Bosses at the National Memorial Arboretum say a new pledge will ensure the site remains an “open and inclusive” location for future generations. The commitment comes after proposals were unveiled for an expansion of the Alrewas site in the form of a new memorial woodland.
Philippa Rawlinson, managing director of the arboretum, said she was keen to see the national centre for remembrance continuing to welcome people from all backgrounds.
“Remembrance is a universal concept that spans cultures and communities and has been an important human need for millennia.
“The arboretum provides a reflective space for people from all walks of life to celebrate lives lived and commemorate lives lost and we are working to remove any remaining barrier that might prevent people from learning about the incredible stories of service and sacrifice behind our almost 400 memorials.
“As the nation’s year-round centre of remembrance, we are continually developing new routes for people to engage with this important human need, respecting that everyone remembers differently.”
Among the almost 400 memorials at the arboretum are tributes to Sikh soldiers who served during the First World War, members of the Association of Jewish Ex-Servicemen and Women, and those who work in the Royal Army Chaplains Department.
Major Naveed Muhammad MBE, national liaison officer for the British Army, said:
“The National Memorial Arboretum is a place which is very welcoming and open for people, regardless of where they come from.
“I’ve been involved in initiatives at the arboretum, reaching out to Muslim and other communities to visit and look at memorials which may be relevant to them.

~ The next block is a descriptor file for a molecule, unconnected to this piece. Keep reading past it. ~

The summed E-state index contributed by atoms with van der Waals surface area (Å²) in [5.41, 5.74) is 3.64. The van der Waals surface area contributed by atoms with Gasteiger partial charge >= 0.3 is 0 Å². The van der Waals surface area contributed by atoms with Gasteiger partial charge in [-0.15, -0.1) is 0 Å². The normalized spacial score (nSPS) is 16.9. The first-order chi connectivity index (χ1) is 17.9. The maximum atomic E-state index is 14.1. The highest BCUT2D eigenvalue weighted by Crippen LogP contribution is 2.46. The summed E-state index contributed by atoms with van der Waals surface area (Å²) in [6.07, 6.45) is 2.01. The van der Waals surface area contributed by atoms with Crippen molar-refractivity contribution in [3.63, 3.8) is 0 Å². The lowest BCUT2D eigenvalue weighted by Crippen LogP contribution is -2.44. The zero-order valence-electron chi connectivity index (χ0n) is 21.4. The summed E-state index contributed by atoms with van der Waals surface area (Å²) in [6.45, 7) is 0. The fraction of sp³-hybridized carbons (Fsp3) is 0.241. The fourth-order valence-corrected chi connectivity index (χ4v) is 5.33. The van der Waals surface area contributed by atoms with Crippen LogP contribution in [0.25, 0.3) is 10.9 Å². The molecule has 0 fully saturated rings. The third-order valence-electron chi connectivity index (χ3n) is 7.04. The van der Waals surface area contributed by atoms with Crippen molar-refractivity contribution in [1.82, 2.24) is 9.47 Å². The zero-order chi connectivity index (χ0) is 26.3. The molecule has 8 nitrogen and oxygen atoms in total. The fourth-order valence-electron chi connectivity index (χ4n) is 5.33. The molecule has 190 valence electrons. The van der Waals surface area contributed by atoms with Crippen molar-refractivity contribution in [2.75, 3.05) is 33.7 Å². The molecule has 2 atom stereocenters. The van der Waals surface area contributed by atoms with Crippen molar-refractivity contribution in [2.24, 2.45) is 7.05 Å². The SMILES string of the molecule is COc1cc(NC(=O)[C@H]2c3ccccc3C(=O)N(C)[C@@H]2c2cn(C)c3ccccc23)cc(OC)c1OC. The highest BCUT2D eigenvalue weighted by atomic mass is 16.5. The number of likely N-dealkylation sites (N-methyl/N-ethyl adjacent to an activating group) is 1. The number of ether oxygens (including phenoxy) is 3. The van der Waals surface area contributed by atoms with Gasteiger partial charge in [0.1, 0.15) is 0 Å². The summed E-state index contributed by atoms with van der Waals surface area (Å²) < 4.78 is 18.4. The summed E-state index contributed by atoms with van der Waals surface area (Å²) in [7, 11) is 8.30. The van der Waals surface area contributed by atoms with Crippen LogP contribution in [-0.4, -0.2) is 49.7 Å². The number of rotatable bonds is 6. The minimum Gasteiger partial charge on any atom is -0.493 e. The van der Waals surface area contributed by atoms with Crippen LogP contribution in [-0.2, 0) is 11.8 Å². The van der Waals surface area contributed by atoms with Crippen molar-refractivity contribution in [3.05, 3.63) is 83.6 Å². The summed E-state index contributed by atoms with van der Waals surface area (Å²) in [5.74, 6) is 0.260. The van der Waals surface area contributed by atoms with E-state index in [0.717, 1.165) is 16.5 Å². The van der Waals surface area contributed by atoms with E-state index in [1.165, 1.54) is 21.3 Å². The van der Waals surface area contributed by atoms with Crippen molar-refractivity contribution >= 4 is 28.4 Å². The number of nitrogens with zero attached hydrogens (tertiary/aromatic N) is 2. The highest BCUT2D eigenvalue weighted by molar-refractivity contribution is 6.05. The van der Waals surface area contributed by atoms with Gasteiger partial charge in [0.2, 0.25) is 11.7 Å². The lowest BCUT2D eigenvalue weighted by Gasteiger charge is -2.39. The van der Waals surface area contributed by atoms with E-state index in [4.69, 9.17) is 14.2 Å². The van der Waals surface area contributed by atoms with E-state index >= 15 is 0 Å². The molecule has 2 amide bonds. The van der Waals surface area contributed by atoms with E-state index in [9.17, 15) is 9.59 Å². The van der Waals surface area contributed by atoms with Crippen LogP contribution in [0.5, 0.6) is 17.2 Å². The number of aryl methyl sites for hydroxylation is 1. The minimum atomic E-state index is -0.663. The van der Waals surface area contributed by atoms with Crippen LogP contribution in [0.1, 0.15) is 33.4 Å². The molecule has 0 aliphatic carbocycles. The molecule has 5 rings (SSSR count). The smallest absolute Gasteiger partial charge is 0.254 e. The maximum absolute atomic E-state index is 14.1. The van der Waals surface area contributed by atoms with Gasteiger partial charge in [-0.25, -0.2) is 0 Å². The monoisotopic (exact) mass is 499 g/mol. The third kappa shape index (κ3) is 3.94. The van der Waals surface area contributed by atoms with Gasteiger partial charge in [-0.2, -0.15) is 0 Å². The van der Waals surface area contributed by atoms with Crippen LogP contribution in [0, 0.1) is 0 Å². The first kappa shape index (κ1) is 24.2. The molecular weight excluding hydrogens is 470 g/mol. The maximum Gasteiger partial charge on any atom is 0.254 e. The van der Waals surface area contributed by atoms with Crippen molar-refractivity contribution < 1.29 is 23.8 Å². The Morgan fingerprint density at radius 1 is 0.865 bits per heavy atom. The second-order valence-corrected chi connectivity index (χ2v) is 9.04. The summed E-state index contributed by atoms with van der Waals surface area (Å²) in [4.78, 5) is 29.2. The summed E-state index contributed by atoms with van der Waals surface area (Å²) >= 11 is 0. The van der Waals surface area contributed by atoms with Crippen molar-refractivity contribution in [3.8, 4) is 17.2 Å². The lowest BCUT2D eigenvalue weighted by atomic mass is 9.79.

“For example, the First World War Victoria Cross Commemorative Paviors, where you can look at the name of someone such as Khudadad Khan, the first ever recipient of the Victoria Cross serving in the British Indian Army.”
Major Naveed Muhammad MBE
The arboretum has drawn up plans for continued inclusivity as the site marks its 20th anniversary. As part of the pledge, the arboretum says it will continue to seize opportunities to explore more stories from previously unrecognised communities. Last year, a commemorative programme to mark the 75th anniversary of VJ Day included a virtual illustrated exhibition that told the story of the Forgotten Fourteenth. The 14th Army was one of the most diverse forces in history, comprising a million people from across Britain, the Empire and the Commonwealth, and their contribution during the Second World War is often overlooked.
Head of participation and learning Chris Ansell said:
“The tale of the 14th Army is just one of many incredible stories of heroism and comradery which is not talked about enough.
“As we develop exhibitions and other commemorative activities, we are determined to include inspirational stories that reflect the diverse communities which have served our nation and continue to do so today.”